Baby Tully Late-onset Pompe Disease

Tully was diagnosed with Late onset Pompe Disease


From the initial shock came the emotional rollercoaster and stress of having a “patient in waiting.” We eventually found some information that indicated that he would likely begin to become unwell with mobility and/or breathing issues between the age of 5 and 15 years old, as this was the age range that other patients (only three, given it’s so rare) with his exact genetic makeup began to show significant symptoms. However, during the initial investigation process to get a baseline of where his health was at, it was found that he already had abnormalities showing on his muscle tests, liver tests and urine tests. Physiotherapist assessments revealed subtle but significant deficits.




With this constellation of markers put together, it indicated that he was going to fall in a much earlier age category than expected. This was a huge emotional blow, as we thought that we would have a few more (or even 10+) healthy years with him. Whist to the untrained eye, he appears ‘fine’, it has been difficult to know what is going on internally with him and not watch him like a hawk for any development of further symptoms. It has been challenging and emotionally taxing to explain to friends and family what is happening, especially when we don’t have all the answers (and in the rare disease space, no one does).


At the time of writing in December 2022, it has been 10 months of uncertainty, stress, grief, denial, fear, fierce advocacy for our son, and many hours of reading scientific articles, researching, and making countless phone calls and sending emails to people all over the world. He has been to many medical appointments in Melbourne with metabolic specialists, a neurologist, general paediatrician, paediatric physiotherapists, speech pathologists, dieticians, an audiologist, and has had blood tests, urine tests, heart scans and ECGs, a skin biopsy, and saliva tests. He is soon to have a full body MRI under general anaesthesia to assess his muscles for excess glycogen deposits, and this will need to be periodically performed for monitoring.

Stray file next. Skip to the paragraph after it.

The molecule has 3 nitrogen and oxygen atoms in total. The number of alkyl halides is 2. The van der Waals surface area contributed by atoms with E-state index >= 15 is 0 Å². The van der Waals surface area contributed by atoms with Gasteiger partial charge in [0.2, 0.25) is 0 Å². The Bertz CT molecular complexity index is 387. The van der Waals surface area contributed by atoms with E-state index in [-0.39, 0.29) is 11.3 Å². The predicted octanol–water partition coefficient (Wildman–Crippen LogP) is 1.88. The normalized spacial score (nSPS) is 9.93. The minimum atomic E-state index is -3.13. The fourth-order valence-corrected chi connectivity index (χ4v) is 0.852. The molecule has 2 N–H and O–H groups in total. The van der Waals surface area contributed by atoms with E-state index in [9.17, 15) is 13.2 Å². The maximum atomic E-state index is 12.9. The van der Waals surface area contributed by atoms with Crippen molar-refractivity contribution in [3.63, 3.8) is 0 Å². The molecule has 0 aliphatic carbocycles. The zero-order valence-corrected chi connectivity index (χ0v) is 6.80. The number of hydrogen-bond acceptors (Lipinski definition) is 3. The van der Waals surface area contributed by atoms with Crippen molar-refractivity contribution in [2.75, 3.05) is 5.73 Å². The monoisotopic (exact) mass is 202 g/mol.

Given his most recent lab results, the advice from the global expert on Pompe (Dr Kishnani from Duke University in the USA) has been that infusions will need to start much sooner than what we initially hoped for. He will have to have a permanent port placed in his chest to allow access to his circulation for the fortnightly enzyme infusions, which can only be done at a specialist children’s hospital at this time. Unfortunately, there is not a hospital of this kind in our hometown. The infusions are life-long until another option is available, and we are hopeful that we will be able to arrange home infusions at some point in the future.


Fortunately, in September 2022, an updated version of the enzyme replacement became available and there have been some promising results compared with the previous option, but the route of administration is the same. We need to wait until he is 24 months old to receive this treatment due to restrictions on the drug, which fortunately is just around the corner. He will still need regular specialist assessments, MRIs, blood and urine tests and possibly biopsies of his muscles for ongoing monitoring.

Whenever he has an unexplained fever, he will need to be hospitalised for blood culturing and intravenous antibiotics as the doctors need to assume the port (and therefore bloodstream) is infected until proven otherwise. Hydrotherapy and physiotherapy have been recommended ongoing.


The treatment he needs is on the Life Saving Drugs Program, thankfully. We are hopeful that there will be some good results with clinical trials that are underway. If gene therapy trials are successful and this option becomes available to our son in the future, we will be able to stop the infusions, but there are still so many unknowns, and we are tempering our expectations.


As harrowing as it has been to receive the news that your apparently healthy son has a severe illness and have had this very difficult period of limbo, we are forever grateful that we were able to have our son diagnosed so early in his disease course. We love our boy so much and will do whatever it takes for him to have a good quality of life, which has been made more achievable due to this chance discovery at an early age. The burden of knowing about his illness ‘early’ is a small price to pay for the long-term benefit that this knowledge imparts. To that end, we are strong advocates for newborn screening; which is NOT currently being done for Pompe disease in Australia, though is common place in places like USA and Taiwan. Without an early diagnosis of this condition, babies are currently dying from the infantile onset version of this disease IN AUSTRALIA and this needs to change.